Today, Fisheries and Oceans Canada (DFO) announced that Northern cod is showing a very slight increase in biomass this year.
This sounds like good news. While it is positive, it’s not the whole story.
Northern cod is still deep in the critical zone. This cod stock, which at one time supported massive fisheries, drove economies and fed millions, has been depleted since the 1980s. Its biomass is just half the limit reference point, the number at which it would move out of the critical zone and into the cautious zone. Clearly, it is still far from being a healthy fishery.
What is happening now are positive signs of an early, fragile recovery of an overfished population. When a fish population has been depleted as hard and as long as Northern cod, it takes considerable time and a concerted effort to allow it to recover.
Calls for increased fishing quotas in 2019 have already started. DFO acknowledges that when a stock is in the critical zone the removal of this population from the ocean should be kept to the lowest possible level. Despite this, in 2018 a commercial fishery harvested over 9,000 tonnes of Northern cod as well as an unknown amount fished recreationally.
Prematurely ramping up the fishery will be at the expense of rebuilding a population that can provide much greater benefits to fishing communities and the ocean, in the long-term.
History has clearly shown that increasing fishing pressure on a stock before it’s ready can thwart recovery. The southern Newfoundland and Labrador 3Ps cod is a good example of this: when this fishery was reopened in 1997, the quota was set at 10,000 tonnes. Through sustained industry lobbying the quota was increased to 30,000 by 1999, above levels seen before the moratorium. The decline of the stock that had previously been rebuilding began immediately, and it has never fully recovered.
Rebuilding strengthens resiliency which is vitally important for the survival of a fish population and to the communities that rely on it. When it is driven deep into the critical zone, like Northern cod, the remaining fish cannot rebound easily or withstand the pressures that a healthy population can, such as predation from seals and the impacts of climate change. The future of Northern cod’s food source, capelin, is also uncertain. While they had a decent year, 2020 projections for capelin indicate it will decline.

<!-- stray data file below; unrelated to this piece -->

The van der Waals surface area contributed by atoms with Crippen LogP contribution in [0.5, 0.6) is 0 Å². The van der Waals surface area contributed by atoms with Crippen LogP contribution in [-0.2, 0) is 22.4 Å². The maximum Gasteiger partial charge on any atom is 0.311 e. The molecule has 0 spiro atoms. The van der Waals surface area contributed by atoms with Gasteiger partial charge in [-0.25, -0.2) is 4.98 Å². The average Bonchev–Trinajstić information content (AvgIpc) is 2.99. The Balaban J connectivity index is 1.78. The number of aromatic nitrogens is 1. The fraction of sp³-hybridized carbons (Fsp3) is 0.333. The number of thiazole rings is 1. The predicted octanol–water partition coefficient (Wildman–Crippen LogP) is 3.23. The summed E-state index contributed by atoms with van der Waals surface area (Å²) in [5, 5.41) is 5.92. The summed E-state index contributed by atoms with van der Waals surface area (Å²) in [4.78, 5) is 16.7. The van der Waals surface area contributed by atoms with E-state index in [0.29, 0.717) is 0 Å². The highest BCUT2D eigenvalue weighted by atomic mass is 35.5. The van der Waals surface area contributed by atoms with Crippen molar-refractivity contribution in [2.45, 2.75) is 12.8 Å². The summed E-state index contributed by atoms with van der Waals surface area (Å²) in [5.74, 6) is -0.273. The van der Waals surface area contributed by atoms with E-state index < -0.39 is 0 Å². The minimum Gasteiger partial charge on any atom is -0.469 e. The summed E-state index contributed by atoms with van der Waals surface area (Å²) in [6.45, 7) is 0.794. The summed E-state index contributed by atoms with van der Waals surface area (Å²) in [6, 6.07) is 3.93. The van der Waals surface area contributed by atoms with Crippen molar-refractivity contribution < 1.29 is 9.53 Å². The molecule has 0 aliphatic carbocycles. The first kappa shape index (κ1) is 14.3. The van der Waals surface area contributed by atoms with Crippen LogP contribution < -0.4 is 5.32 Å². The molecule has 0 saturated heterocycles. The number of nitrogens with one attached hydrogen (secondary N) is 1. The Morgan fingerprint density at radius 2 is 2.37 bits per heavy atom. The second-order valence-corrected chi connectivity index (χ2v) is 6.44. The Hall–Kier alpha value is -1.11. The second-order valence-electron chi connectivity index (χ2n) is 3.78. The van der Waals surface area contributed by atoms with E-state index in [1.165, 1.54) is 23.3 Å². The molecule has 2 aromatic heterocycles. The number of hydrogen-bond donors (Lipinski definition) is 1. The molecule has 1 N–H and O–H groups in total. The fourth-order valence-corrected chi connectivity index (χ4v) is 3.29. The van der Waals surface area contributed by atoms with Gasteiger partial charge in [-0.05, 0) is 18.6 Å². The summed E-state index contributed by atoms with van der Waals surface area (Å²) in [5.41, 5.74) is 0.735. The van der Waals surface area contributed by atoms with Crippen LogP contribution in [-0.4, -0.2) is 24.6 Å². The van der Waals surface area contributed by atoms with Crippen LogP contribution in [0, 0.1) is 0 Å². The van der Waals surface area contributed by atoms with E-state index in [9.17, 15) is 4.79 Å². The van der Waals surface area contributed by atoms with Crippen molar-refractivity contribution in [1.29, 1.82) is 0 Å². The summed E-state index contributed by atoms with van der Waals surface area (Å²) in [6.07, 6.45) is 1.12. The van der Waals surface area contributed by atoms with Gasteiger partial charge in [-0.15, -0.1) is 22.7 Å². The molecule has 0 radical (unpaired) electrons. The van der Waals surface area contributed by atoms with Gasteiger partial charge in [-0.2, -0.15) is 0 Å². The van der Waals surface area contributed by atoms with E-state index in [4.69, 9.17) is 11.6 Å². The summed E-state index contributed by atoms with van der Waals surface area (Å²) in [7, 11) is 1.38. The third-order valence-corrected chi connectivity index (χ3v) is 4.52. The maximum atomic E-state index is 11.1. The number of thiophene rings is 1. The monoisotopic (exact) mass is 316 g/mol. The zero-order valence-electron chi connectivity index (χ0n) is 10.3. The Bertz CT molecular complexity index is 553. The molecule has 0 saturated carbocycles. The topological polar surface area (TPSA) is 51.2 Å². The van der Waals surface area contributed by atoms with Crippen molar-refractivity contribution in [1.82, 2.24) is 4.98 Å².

All of these factors cumulatively impact marine ecosystems, and further threaten cod stocks, requiring a more holistic approach to management.
The long-awaited rebuilding plan for Northern cod continues to be delayed. DFO has committed to one sometime this year which will be an essential step towards sustainably managing this stock and supporting its recovery. This is by no means a cure-all, but it is integral to finally putting Northern cod on the road to recovery.
Northern cod is not the only population without a rebuilding plan. To date, there are 26 critical-zone stocks in Canada, only five of which have rebuilding plans. Of these, none meet global best practices for rebuilding. We have long lobbied for the rebuilding of Northern cod and hope that this plan will meet global best practices, finally putting this population on a path to recovery.
We must make sure we don’t repeat the past. Trying to implement sustainable fisheries management one population at a time has been a slow and ineffective process. Canada is not alone in this experience. Around the world, the catalyst for fisheries recovery, and the social, cultural and economic benefits that come along with it, has been a legally binding requirement to rebuild stocks.
We could soon see this implemented in Canada. This month, the Senate is reviewing amendments to the Fisheries Act, Bill C-68, which outlines new obligations and expectations and includes rebuilding for the first time in its history. Cod can’t wait for this Act to move through the political process, this stock needs intervention now. The one immediate action that can be taken for Northern cod is to listen to scientific advice to keep fishing pressure at the lowest possible level and implement a solid rebuilding plan.
We can’t keep fishing Northern cod the way we are today without risking its recovery in the long term. We must let it recover and become a rebuilding story that everyone can benefit from in the future.